Guests - If You want access to member only forums on HSO. You will gain access only when you sign-in or Sign-Up on HotSpotOutdoors.

It's easy - LOOK UPPER right menu.

Sign in to follow this  
Followers 0


5 posts in this topic

The new lens dilemma [16-35L] took a nose dive and now I have to start over. Our county fair starts this week,and I really needed a wide angle lens. I stopped by a local photo shop and came across the lens I took this photo of our 2 girls with. What a deal,the oldest looks like me [she's a brute,I told her to stick her belly out!] and the youngest looks like mom-blonde,blue eyes,thin. We call them Slim & Sluggo.

Man,this lens is ancient! but it really don't do too bad. Enough to get me by in this pinch. This was shot in jpeg and cropped in photoshop-that's it.

The lens is an old 35-70mm Canon with the old arc drive focus. The old bugger still focuses pretty quick for not having usm-plenty fast for portraits. For $50 I can't gripe too much. 2702999810_9067a36de8_o.jpg

I may remove the photo after while,because whether we like it or not,I'm sure the ocassional pervert rolls thru.


Share this post

Link to post
Share on other sites

MM, I know a candid pregnancy photographer who still uses the 35-70 because she knows it well and it does what she wants it to do.

Portrait lenses in structured settings don't need to open to f1.2 or focus lightning fast, and many, many portraits require a bit of softness to make them really sing for the customer (how many customers want their stretch marks and wrinkles, their kids' zits, or fleshy pockets emphasized by a razor sharp lens?)

And this looks plenty sharp to me, as do the portraits from the photographer I mentioned. You've got a good tool that works well for you. What else should there be? And when you want wider than 35mm, a new 17-40 f4L is sitting there for way less than even a used 16-35 f2.8L Mk1. And a used 17-40 will be quite a bit lower. You rarely would need the extra stop of aperture anyway unless you're doing low-light performance photography.

And if you want something really sharp, the Canon 50mm f1.8, the so-called "nifty fifty," is about $80 new. Plastic body, slow and loud focus, but golly does it have sharp glass! I know half a dozen pros who keep it in their camera bags at all times. And if it happens to be a little too sharp in wrinkly situations, a little gaussian blur in photoshop goes a long way. gringrin

I agree about zapping the pic. Creepy crawlies are everywhere, and DEET does not protect against that kind of vermin. An ounce of prevention is worth more than a .357 of cure.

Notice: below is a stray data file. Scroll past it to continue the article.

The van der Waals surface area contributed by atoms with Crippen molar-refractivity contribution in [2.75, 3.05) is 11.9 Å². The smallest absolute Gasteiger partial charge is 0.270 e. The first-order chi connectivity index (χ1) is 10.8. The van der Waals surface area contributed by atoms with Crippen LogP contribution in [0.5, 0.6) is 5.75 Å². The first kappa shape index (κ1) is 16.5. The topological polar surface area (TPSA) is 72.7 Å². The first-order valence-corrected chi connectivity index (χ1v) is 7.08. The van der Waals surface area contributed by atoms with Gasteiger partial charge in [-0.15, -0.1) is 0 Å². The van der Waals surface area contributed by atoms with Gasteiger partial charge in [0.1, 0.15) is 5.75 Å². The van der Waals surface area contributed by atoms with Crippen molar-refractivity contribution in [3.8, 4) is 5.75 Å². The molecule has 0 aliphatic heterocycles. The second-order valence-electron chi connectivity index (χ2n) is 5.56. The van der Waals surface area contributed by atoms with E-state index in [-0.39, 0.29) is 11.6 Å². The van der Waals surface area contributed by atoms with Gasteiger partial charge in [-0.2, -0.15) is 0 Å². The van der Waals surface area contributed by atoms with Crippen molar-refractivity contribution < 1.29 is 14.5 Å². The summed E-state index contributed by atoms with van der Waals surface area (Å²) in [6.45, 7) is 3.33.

Share this post

Link to post
Share on other sites

I will strongly consider another 17-40,point very well made-and taken!

Now,candid pregnancy photography??..........nope,I'm not going there. Tried it once,and my Sony point and shoot hit the wall and shattered. Guess i should have told the wife I was being "tasteful" eek

Share this post

Link to post
Share on other sites

MM, there's a market for everything, and photographs of pregnant couples, particularly B&W images in good taste, are becoming very popular.

So much to be done with lighting, angles, shades, lines and composition there, all complementing the most fertile and symbolic of human forms. I'm reminded of the Alfred Hitchcock signature that was a single line showing his distinctive (and pregnant-like) physical profile. gringrin

Share this post

Link to post
Share on other sites

I'm reminded of the Alfred Hitchcock signature that was a single line showing his distinctive (and pregnant-like) physical profile

Never thought of it that way! grin

Share this post

Link to post
Share on other sites
This topic is now closed to further replies.
Sign in to follow this  
Followers 0

  • Posts


      Before you begin, make sure you have a good strong battery and make sure it's charged up. If you have a bad or weak battery, you may want to replace it because if it doesn't crank good and strong, you are likely to get a low, inaccurate reading. Make sure your engine is warmed up to operating temperature(if possible). About 10 minutes of riding should do.

      First, take out the spark plug and thread in the adapter for the compression tester. Make sure you have the correct size adapter for your particular ATV. Slide your kill switch to the "off" position. Some ATVs won't crank over with the kill switch in the "off" position, so if yours is like this, then you will need to either unhook your ignition coil or ground the end of the spark plug wire to a good ground. You can use a jumper wire with alligator clips on each end to ground it. Next, make sure the throttle is in the wide open position. You can either hold the throttle lever with your thumb or you may be able to tape it or use a zip tie to fasten it to your handlebars to hold it in the wide open position. If you don't have the throttle in the wide open position, you will probably get too low of a reading. Also, if you are testing a newly rebuilt engine, the engine needs to have been run for, at least, 30 or 40 minutes or you will probably get too low of a reading.

      NOTE: Before you begin with the actual test, make sure the threaded adapter is screwed in good and isn't leaking any air out around it.